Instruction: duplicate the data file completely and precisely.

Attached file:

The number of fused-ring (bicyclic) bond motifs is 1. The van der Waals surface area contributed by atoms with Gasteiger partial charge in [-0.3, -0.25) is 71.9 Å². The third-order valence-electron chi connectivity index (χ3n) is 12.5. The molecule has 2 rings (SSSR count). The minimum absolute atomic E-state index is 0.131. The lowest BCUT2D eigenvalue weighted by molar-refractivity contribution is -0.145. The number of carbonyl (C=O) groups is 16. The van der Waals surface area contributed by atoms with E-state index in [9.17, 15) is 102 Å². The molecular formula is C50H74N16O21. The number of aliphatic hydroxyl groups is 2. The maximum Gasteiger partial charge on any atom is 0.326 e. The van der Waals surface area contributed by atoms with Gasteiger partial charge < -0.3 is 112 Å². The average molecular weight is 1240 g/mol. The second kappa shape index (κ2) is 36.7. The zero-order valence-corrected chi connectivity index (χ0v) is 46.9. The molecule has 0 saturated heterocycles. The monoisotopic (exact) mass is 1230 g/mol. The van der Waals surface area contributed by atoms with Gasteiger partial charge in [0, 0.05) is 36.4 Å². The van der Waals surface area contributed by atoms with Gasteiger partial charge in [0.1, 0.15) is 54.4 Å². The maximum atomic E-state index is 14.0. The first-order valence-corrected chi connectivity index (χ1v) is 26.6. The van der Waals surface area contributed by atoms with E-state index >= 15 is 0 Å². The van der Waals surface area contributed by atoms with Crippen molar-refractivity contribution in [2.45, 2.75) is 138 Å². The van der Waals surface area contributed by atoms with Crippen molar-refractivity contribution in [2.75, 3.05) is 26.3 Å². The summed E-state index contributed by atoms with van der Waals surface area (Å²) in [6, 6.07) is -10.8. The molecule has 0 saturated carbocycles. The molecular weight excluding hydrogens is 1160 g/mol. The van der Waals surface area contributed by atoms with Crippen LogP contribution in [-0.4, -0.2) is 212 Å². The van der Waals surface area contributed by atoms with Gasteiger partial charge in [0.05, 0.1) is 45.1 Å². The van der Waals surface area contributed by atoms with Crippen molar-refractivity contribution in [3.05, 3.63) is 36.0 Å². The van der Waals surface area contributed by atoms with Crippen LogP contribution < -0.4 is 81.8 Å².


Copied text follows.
The number of fused-ring (bicyclic) bond motifs is 1. The van der Waals surface area contributed by atoms with Gasteiger partial charge in [-0.3, -0.25) is 71.9 Å². The third-order valence-electron chi connectivity index (χ3n) is 12.5. The molecule has 2 rings (SSSR count). The minimum absolute atomic E-state index is 0.131. The lowest BCUT2D eigenvalue weighted by molar-refractivity contribution is -0.145. The number of carbonyl (C=O) groups is 16. The van der Waals surface area contributed by atoms with E-state index in [9.17, 15) is 102 Å². The molecular formula is C50H74N16O21. The number of aliphatic hydroxyl groups is 2. The maximum Gasteiger partial charge on any atom is 0.326 e. The van der Waals surface area contributed by atoms with Gasteiger partial charge < -0.3 is 112 Å². The average molecular weight is 1240 g/mol. The second kappa shape index (κ2) is 36.7. The zero-order valence-corrected chi connectivity index (χ0v) is 46.9. The molecule has 0 saturated heterocycles. The monoisotopic (exact) mass is 1230 g/mol. The van der Waals surface area contributed by atoms with Gasteiger partial charge in [0, 0.05) is 36.4 Å². The van der Waals surface area contributed by atoms with Gasteiger partial charge in [0.1, 0.15) is 54.4 Å². The maximum atomic E-state index is 14.0. The first-order valence-corrected chi connectivity index (χ1v) is 26.6. The van der Waals surface area contributed by atoms with E-state index >= 15 is 0 Å². The van der Waals surface area contributed by atoms with Crippen molar-refractivity contribution in [2.45, 2.75) is 138 Å². The van der Waals surface area contributed by atoms with Crippen molar-refractivity contribution in [2.75, 3.05) is 26.3 Å². The summed E-state index contributed by atoms with van der Waals surface area (Å²) in [6, 6.07) is -10.8. The molecule has 0 saturated carbocycles. The molecular weight excluding hydrogens is 1160 g/mol. The van der Waals surface area contributed by atoms with Crippen LogP contribution in [-0.4, -0.2) is 212 Å². The van der Waals surface area contributed by atoms with Gasteiger partial charge in [0.05, 0.1) is 45.1 Å². The van der Waals surface area contributed by atoms with Crippen molar-refractivity contribution in [3.05, 3.63) is 36.0 Å². The van der Waals surface area contributed by atoms with Crippen LogP contribution < -0.4 is 81.8 Å².